Engineer Farah Fahim awarded $2.5M to advance AI-on-chip for data processing

To solve mysteries of the universe, scientists use powerful particle accelerators and detectors. These enormous machines generate millions of particle collisions and petabytes of data every second. The sheer amount of data outpaces the rate at which the detector can transfer it — a growing problem with even more advanced experiments on the horizon.

Fahim AI on-chip data processing work

Farah Fahim is one of the first engineers to win the DOE Early Career Research Award in high-energy physics. Photo: Fermilab

The U.S. Department of Energy awarded Fermilab engineer Farah Fahim, Ph.D., an Early Career Research Award to work on a solution. She’ll apply the $2.5 million grant to her work, which uses neural networks and machine learning to create efficient hardware for data processing at source. Converting the raw data locally into higher-level, lower-volume information overcomes the data transfer bottleneck. In addition, it enables real-time data-processing, which will accelerate discoveries.

Fahim’s efforts center on the Large Hadron Collider, the 27-kilometer particle accelerator at CERN. There, protons smash together and produce other particles that whiz through a detector. One component, the pixel detector, is the size of a shoebox. It’s layered with 65 million pixels that pick up the particles’ movements. Knowing which pixels a particle touched tells researchers about its trajectory.

But with so many pixels and particle paths to map, the issue of creating too much data too quickly to process arises. Fahim wants to see whether using neural networks in small areas within the pixel detector can help, a technique called “artificial intelligence on-chip.”

Neural networks use a series of processing “nodes,” each transmitting a tiny piece of information that builds into an informative picture. Machine learning could teach a neural network to identify shapes or patterns and help them recognize the particles as they pass through the pixel detector. The ML algorithm would allow it to send information about interesting particle paths to researchers without having to send out raw data from each pixel, overcoming the communication challenge.

“Instead of sending this voluminous amount of data even to the edge of the chip and then processing it, can we just do this right in the beginning, within the pixel where the data is generated, and get some useful information?” Fahim said.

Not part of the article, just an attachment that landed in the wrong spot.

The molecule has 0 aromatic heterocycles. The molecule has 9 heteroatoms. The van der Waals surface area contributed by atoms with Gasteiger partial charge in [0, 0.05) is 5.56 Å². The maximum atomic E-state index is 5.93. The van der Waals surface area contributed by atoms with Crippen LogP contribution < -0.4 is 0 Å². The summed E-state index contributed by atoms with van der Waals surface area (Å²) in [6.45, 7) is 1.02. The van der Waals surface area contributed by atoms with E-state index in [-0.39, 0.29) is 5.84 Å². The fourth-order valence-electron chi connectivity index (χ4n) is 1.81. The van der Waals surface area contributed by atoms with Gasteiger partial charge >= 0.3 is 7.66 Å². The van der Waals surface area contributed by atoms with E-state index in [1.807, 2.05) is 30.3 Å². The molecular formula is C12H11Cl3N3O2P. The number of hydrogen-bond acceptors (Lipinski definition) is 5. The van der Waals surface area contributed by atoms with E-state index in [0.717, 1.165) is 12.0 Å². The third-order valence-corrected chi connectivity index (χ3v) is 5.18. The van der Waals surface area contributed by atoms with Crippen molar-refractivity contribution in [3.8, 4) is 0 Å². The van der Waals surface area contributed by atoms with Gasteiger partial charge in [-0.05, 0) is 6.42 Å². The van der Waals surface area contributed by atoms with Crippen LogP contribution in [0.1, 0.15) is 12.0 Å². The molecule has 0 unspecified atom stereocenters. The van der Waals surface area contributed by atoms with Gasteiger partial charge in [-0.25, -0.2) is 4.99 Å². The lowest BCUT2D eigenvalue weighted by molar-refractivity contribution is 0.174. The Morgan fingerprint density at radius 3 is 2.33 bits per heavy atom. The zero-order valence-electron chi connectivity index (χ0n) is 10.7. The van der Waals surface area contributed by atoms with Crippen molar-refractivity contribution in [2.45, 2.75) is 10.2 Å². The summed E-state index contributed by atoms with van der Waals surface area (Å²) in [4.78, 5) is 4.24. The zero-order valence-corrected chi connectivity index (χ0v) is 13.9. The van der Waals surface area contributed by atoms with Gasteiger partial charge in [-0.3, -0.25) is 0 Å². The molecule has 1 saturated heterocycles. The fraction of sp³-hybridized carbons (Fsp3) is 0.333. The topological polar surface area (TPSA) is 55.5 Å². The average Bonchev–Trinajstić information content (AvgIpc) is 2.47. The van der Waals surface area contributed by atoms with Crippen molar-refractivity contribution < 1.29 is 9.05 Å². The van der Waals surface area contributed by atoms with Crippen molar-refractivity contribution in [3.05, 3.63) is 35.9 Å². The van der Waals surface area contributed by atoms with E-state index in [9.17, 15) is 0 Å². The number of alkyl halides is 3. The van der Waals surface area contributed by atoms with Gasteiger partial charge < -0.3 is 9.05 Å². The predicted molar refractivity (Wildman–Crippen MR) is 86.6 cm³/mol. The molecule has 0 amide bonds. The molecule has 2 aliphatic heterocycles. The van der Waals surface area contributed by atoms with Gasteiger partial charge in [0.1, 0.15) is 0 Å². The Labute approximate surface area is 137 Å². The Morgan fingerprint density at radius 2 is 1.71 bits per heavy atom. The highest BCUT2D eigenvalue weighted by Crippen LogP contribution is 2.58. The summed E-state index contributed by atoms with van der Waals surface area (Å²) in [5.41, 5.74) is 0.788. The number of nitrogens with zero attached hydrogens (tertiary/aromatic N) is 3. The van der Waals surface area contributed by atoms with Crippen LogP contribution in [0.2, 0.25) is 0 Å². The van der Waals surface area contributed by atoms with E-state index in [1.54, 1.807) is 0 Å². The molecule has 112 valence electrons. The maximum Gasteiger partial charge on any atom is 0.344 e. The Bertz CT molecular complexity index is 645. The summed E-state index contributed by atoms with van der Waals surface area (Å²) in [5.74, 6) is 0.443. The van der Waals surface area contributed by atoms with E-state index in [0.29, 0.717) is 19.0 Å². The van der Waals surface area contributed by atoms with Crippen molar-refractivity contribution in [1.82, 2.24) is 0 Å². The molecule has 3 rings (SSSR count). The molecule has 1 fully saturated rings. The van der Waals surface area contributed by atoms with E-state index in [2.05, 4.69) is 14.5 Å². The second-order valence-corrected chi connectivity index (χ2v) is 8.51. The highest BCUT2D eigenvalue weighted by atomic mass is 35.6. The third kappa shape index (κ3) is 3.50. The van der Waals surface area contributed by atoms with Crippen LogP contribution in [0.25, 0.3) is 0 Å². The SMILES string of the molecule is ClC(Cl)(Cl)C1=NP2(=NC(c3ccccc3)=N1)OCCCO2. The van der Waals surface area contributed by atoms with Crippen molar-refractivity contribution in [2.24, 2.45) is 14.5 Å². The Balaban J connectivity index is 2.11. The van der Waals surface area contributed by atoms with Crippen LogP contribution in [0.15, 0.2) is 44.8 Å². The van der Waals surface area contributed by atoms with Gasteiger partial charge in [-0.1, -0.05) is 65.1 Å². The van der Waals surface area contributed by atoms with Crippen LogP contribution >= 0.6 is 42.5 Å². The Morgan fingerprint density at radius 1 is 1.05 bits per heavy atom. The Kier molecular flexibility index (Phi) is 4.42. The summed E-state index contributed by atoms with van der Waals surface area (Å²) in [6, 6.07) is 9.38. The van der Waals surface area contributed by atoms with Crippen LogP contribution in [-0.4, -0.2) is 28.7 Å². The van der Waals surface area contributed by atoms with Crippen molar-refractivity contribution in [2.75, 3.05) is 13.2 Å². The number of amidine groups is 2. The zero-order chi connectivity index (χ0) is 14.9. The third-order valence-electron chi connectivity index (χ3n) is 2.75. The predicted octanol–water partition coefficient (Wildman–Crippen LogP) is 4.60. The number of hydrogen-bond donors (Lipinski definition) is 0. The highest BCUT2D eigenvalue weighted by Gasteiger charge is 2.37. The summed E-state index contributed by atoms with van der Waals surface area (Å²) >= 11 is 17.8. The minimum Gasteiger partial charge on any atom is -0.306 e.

Neural networks are often huge powerful circuits made up of hundreds of nodes. But Fahim will use several smaller, more energy-efficient networks that specialize in data classification to recognize patterns in the pixel detector. She will try different techniques for compact on-chip AI, including using nanoscale materials to add electrical components called “memristors.” Scaling down neural networks and AI technology to fit directly on a chip means adding intelligent data processing into small areas, right in the detector.

“The long-term objective is real-time particle track reconstruction,” said Fahim, though she knows that goal might be beyond the scope of the award, which funds research over five years. “We will contribute one drop of knowledge about how to locally analyze this information and how to transform the data.”

In addition to experiments at the LHC, Fahim’s research could have applications in experiments and facilities at several U.S. national labs. They include the international Deep Underground Neutrino Experiment hosted by Fermilab; the Electron Ion Collider hosted by Brookhaven National Laboratory; and at light sources, such as LCLS-II at SLAC National Accelerator Laboratory. For Fahim, the award is an acknowledgment that her work creating new, efficient data-processing hardware is becoming increasingly valuable. She is one of the first engineers to win the award in high-energy physics.

Fahim has a doctorate in electrical engineering and has worked at Fermilab for 12 years, developing pixel detectors for a variety of applications. She became the deputy head of Fermilab’s quantum science program in 2019. She is also the head of the Application Specific Integrated Circuit, or ASIC, research and development department, which focuses on building circuits for potential application in detectors, quantum, AI and 5G/6G communication.

“I am impressed by her entrepreneurial and innovative approach, and the fact that she’s not afraid to try new things,” said Panagiotis Spentzouris, head of Fermilab’s quantum science program. “She puts in a lot of effort, and the combination of hard work, technical expertise, leadership and team-building skills, and innovative ideas is what will solve this multifaceted challenge.”

Fermilab is supported by the Office of Science of the U.S. Department of Energy. The Office of Science is the single largest supporter of basic research in the physical sciences in the United States and is working to address some of the most pressing challenges of our time. For more information, please visit